My Strategy For My Next Big Reward


On Wednesday, I shared the story of our last big reward redemption, and promised an update on our future plans. My wife and I had traveled business class to the middle east with our infant. Our two seats on Lufthansa, Swiss, and United were worth over $10,000 and we were able to redeem 230,000 United Mileage Plus miles for them. The value we received was about 4.3 cents per mile, which I consider to be very respectable.

Already Time To Start Planning The Next Trip

After we returned in May, the price of oil began to soar over the summer, and airlines began implementing draconian increases reward redemption costs. I realized that it would be even harder to visit the family next time, especially as our daughter would require her own ticket after her second birthday. I also recalled how little availability their was soon after the flights are in the system, eleven months out. To maximize our chances, we would have to book the reward eleven months before our trip. That means that would already have to start planning strategy to earn enough miles on the right cards now, if we hoped to repeat the trip two years after we returned.

Here Is Our (Current) Thinking

Again, I am sharing my strategy with you not because you might also need three business class tickets to the same region, but because our thought process will illuminate strategies that you might use to leverage reward cards for a big trip. First, we loved our flights on Lufthansa on our last trip, but became completely opposed to ever dealing with United Airlines again. I could write a book on how poorly we were treated, but suffice it to say, we don’t want to chance dealing with them again. While there are no nonstop flights from Denver to our destination, our second goal is to confine the number of flights to two, with a single connection. That narrowed us down to flights on Lufthansa, Air Canada, British Airways, Continental, and Delta.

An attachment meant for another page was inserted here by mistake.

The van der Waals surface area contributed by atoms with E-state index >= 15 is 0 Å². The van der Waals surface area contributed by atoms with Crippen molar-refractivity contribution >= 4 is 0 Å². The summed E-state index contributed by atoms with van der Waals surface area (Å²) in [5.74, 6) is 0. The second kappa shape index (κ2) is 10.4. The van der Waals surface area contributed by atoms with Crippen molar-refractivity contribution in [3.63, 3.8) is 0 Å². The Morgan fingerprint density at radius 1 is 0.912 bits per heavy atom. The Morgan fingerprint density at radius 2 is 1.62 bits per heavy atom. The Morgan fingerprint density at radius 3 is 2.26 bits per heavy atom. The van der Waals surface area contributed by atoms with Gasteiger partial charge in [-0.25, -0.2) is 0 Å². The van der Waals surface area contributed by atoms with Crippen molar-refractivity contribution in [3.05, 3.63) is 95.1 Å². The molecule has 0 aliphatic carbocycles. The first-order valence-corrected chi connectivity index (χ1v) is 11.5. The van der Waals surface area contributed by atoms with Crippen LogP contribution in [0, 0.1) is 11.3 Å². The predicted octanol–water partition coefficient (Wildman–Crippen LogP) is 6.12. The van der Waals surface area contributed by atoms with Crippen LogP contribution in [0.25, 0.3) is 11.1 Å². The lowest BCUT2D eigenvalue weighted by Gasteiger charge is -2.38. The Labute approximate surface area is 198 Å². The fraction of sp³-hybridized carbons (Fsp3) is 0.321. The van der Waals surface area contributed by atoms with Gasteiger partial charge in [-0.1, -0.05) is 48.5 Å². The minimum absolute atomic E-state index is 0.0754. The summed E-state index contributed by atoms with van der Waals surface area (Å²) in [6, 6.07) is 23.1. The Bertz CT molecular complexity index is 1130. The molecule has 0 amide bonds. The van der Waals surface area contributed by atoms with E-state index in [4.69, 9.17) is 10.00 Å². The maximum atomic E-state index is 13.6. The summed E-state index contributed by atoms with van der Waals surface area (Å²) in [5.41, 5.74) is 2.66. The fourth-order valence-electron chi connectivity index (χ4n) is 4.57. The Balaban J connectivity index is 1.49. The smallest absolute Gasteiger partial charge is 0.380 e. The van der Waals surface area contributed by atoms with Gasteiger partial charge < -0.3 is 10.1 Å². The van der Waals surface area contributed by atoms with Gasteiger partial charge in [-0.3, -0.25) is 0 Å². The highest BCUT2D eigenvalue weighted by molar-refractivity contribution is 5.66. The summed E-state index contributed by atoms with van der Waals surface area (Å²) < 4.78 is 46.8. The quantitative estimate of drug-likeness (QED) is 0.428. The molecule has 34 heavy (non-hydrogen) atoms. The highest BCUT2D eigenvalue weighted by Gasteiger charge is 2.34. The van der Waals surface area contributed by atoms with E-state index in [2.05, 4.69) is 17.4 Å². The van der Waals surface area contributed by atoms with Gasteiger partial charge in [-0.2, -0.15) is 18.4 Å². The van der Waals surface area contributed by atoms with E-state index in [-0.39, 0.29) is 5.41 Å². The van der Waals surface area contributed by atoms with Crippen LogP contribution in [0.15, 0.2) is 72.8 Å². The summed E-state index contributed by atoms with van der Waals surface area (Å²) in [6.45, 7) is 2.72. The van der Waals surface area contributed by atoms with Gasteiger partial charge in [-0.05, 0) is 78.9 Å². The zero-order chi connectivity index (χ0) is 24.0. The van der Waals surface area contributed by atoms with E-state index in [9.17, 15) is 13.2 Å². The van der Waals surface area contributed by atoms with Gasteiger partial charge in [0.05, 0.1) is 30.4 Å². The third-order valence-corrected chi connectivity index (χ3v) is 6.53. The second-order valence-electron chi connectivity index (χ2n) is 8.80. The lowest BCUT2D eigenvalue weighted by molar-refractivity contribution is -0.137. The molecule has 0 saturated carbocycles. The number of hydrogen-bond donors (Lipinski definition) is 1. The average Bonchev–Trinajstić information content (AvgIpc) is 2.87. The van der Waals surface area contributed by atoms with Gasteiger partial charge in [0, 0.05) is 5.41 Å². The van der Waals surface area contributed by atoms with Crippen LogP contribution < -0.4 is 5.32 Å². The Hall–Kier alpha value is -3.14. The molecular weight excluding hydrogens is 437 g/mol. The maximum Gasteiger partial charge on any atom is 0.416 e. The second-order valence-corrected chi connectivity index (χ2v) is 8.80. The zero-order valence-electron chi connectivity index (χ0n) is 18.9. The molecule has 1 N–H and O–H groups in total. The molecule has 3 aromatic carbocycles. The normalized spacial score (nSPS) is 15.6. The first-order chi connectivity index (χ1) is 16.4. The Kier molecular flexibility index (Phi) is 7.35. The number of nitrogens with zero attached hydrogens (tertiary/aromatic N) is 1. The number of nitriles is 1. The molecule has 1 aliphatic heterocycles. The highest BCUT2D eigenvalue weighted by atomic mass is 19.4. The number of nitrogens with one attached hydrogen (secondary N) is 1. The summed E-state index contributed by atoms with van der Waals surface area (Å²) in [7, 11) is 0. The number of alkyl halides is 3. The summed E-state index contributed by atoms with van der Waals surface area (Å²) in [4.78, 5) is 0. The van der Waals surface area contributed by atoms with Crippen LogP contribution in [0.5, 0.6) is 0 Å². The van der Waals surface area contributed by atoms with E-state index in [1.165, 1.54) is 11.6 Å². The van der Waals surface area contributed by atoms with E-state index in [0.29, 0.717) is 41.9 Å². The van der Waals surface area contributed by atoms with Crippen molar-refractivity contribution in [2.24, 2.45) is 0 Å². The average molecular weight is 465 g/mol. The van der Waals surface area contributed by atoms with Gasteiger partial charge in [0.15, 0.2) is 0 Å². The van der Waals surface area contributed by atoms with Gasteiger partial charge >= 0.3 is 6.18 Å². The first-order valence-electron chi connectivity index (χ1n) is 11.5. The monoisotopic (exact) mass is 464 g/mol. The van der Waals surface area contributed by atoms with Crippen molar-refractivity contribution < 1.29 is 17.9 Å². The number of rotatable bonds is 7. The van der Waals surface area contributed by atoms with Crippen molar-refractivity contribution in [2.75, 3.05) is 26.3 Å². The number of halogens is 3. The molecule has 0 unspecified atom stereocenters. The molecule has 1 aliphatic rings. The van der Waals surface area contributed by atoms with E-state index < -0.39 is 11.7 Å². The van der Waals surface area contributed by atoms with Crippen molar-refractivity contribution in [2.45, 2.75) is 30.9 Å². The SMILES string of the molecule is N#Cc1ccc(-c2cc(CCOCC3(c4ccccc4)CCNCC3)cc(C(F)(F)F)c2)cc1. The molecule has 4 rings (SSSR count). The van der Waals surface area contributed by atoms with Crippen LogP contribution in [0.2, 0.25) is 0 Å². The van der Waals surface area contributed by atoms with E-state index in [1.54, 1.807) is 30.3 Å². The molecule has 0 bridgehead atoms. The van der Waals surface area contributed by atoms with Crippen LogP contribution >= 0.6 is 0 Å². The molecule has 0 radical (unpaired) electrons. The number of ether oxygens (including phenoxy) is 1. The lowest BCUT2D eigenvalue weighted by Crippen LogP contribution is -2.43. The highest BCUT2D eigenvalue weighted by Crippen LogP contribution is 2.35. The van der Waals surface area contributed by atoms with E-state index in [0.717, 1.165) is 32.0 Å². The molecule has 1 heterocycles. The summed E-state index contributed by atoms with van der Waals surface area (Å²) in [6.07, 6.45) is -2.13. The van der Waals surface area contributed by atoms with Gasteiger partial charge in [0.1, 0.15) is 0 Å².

Almost Infinite Permutations

My favorite credit card, the Starwood Preferred Guest Amex, offers transfers of points to all of those programs and many of their partners. I spent the time to look through all of the airline awards for the five carriers that service this route, and all of their partners. What I discovered was that the miles required for both economy and business class rewards varied greatly. On one hand, All Nippon Airways, a Starwood Partner, would let me redeem a mere 60,000 points for economy, and a mere 90,000 for business on Star Alliance partners Air Canada and Lufthansa, by far the best deal going. The even have a tool that you can use to search partner reward seat inventory. Unfortunately, after a few minutes looking at sample itineraries, it looked like there were very few award seats available through their program. Furthermore, ANA being a foreign airline, they did not offer their own reward credit card. I would be forced to accumulate miles solely through my Starwood Amex, and I didn’t see a way to get nearly enough miles that way. Continental was also going to be hard, as their Starwood point to EasyPass redemption rate was a poor 2:1. Lufthansa had an astronomical number of miles required for their plan’s reward. I also ruled out British, because we would have to go through Heathrow, with a severe baggage loss rate and virtually no carry ons allowed.

Think Domestic